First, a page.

If you suspect an employee of being a substance abuser, ask him or her to take a drug test. "I tell clients who can't demonstrate that an employee appeared to be under the influence of drugs, but where they had a suspicion, to just go up to the employee and tell them, 'I suspect you are using or diverting drugs and we are going to be watching you very carefully.' Sometimes that solves the problem, and sometimes the employee leaves and goes somewhere else," Malfitano says.
Avoid making decisions about an employee without proof, such as an admission or a positive drug test. "It is one thing to go up to an employee and say, 'We suspect you and we are watching you.' That is OK. But to merely suspect an employee is using drugs or alcohol and fire them as a result, that could be a significant source of liability," Malfitano says.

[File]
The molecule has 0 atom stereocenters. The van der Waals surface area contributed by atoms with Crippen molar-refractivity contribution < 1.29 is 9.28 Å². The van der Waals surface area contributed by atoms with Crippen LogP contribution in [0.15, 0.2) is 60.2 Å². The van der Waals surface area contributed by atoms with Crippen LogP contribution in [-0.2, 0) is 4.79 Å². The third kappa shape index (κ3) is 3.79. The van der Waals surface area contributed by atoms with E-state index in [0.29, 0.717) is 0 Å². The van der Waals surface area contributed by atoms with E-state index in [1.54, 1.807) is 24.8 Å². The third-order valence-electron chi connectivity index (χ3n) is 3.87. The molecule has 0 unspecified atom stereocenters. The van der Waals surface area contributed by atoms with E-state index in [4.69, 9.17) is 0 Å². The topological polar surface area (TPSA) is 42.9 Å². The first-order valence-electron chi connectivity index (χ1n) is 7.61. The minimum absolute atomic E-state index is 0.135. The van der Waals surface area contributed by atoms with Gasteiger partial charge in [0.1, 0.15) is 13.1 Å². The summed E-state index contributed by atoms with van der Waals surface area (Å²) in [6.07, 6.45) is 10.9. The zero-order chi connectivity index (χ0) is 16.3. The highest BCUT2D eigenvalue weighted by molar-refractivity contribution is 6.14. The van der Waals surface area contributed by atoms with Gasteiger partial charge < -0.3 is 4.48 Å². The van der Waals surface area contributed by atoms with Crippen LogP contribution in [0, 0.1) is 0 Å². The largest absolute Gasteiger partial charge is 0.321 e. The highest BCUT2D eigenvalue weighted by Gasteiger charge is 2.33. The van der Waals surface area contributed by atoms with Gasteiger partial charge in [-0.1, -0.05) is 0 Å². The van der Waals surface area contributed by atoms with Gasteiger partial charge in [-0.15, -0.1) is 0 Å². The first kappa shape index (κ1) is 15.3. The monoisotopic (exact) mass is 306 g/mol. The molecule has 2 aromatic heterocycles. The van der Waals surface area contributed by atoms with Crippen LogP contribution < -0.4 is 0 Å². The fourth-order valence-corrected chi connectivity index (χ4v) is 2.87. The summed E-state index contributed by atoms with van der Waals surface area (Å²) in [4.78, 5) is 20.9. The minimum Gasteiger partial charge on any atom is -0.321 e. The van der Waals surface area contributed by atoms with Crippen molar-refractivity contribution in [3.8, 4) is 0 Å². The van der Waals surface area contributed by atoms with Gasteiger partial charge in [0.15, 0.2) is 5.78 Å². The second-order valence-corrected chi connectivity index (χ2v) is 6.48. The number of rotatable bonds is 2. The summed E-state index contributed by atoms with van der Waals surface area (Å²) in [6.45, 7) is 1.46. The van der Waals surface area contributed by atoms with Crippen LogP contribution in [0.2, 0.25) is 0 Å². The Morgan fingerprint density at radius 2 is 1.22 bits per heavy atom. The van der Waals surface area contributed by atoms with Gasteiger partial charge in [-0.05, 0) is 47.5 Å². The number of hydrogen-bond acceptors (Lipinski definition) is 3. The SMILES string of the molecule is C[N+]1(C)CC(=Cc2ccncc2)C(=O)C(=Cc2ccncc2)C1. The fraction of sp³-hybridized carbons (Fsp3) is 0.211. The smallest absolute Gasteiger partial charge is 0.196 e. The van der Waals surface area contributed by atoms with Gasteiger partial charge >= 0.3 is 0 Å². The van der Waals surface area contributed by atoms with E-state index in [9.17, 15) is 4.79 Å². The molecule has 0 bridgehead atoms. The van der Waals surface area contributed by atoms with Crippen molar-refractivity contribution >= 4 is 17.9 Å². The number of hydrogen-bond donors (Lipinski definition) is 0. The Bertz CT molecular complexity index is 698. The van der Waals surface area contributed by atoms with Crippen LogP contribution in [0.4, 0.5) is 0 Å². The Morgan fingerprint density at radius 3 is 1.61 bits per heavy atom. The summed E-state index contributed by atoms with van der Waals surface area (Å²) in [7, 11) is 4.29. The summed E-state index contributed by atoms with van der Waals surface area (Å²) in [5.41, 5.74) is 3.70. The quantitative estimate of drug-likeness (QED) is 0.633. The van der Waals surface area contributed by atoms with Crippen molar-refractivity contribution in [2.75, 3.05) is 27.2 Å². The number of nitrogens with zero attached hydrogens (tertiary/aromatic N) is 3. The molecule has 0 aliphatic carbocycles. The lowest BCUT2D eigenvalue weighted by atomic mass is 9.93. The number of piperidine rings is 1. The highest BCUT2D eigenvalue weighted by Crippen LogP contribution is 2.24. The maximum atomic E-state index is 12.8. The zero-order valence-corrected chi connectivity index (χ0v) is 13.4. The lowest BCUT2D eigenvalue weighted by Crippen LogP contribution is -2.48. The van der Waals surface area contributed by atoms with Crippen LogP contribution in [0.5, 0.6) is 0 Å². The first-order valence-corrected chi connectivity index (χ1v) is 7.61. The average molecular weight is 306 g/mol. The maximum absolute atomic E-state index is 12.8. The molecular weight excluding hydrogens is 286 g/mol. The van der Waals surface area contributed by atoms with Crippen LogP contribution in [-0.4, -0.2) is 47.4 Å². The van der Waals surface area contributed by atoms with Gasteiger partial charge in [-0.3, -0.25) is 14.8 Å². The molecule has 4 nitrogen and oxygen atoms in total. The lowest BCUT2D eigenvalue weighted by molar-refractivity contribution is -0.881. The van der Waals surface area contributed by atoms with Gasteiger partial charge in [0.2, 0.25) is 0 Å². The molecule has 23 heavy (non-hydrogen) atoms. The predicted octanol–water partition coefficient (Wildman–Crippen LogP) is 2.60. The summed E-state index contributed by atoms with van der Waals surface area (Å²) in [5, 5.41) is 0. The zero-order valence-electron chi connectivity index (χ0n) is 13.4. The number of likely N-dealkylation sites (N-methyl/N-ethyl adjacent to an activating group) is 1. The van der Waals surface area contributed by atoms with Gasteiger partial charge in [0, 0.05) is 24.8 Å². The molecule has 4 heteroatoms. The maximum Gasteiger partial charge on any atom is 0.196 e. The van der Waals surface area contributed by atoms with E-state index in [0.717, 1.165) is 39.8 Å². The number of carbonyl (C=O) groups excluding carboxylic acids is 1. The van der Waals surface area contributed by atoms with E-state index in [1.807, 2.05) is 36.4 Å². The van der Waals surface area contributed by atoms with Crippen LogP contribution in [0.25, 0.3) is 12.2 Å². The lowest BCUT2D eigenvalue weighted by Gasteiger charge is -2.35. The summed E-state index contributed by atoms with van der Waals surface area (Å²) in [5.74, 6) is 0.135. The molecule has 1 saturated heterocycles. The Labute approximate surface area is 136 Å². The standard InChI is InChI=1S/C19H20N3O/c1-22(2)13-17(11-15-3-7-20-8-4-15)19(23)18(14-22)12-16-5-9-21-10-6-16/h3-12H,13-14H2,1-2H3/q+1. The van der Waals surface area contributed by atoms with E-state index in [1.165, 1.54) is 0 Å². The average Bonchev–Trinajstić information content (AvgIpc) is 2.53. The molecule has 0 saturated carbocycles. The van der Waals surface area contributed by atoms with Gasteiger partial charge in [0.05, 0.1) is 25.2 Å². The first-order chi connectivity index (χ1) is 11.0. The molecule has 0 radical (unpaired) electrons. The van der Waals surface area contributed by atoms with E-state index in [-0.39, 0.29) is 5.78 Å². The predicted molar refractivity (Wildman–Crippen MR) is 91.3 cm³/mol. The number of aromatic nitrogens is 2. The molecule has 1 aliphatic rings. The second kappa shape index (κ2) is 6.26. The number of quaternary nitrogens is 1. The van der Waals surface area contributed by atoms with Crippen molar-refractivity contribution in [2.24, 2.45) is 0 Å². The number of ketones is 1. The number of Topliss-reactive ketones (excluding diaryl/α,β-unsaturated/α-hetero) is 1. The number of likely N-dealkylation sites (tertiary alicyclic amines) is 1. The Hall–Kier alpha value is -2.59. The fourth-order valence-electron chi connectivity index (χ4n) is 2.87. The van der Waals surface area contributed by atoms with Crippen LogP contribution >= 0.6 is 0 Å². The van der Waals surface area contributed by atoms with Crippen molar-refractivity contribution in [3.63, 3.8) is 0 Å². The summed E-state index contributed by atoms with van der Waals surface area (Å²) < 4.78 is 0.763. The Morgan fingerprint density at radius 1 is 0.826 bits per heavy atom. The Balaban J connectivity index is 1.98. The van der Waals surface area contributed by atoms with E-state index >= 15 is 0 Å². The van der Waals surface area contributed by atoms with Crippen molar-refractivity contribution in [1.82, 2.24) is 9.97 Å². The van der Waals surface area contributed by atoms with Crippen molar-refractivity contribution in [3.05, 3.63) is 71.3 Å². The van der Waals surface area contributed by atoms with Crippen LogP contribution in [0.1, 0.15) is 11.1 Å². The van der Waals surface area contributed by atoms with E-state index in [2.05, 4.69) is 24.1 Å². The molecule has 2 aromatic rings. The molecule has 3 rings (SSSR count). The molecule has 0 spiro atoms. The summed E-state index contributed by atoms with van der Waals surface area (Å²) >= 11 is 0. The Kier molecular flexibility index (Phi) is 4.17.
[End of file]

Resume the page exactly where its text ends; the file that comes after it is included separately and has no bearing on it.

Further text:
Keep in mind that substance abusers who are in recovery are usually protected by the Americans with Disabilities Act, unless they are "currently users." The federal government defines "current use" of illegal drugs to be within the past two years.
The best way to confront a potential substance abuser is in the hiring process, but that is still tricky. "You can't be negligent in hiring, which means you have to ask as many questions as you are legally permitted to ask," Malfitano says. "But under the ADA, the only question you can ask along these lines is, 'Have you used illegal drugs in the past two years?' because that is what is considered current use."
You can ask applicants if they've ever been fired, and if so why. If it's for substance abuse, they might admit it. You can do criminal background checks and drug tests. "You don't have to ask illegal questions to avoid being negligent," Malfitano says. "If somebody was convicted of possession of marijuana 10 years ago when they were in high school or college, you probably don't have a legal basis for not hiring them, and nobody is going to say you were negligent in following the law if you hired that person."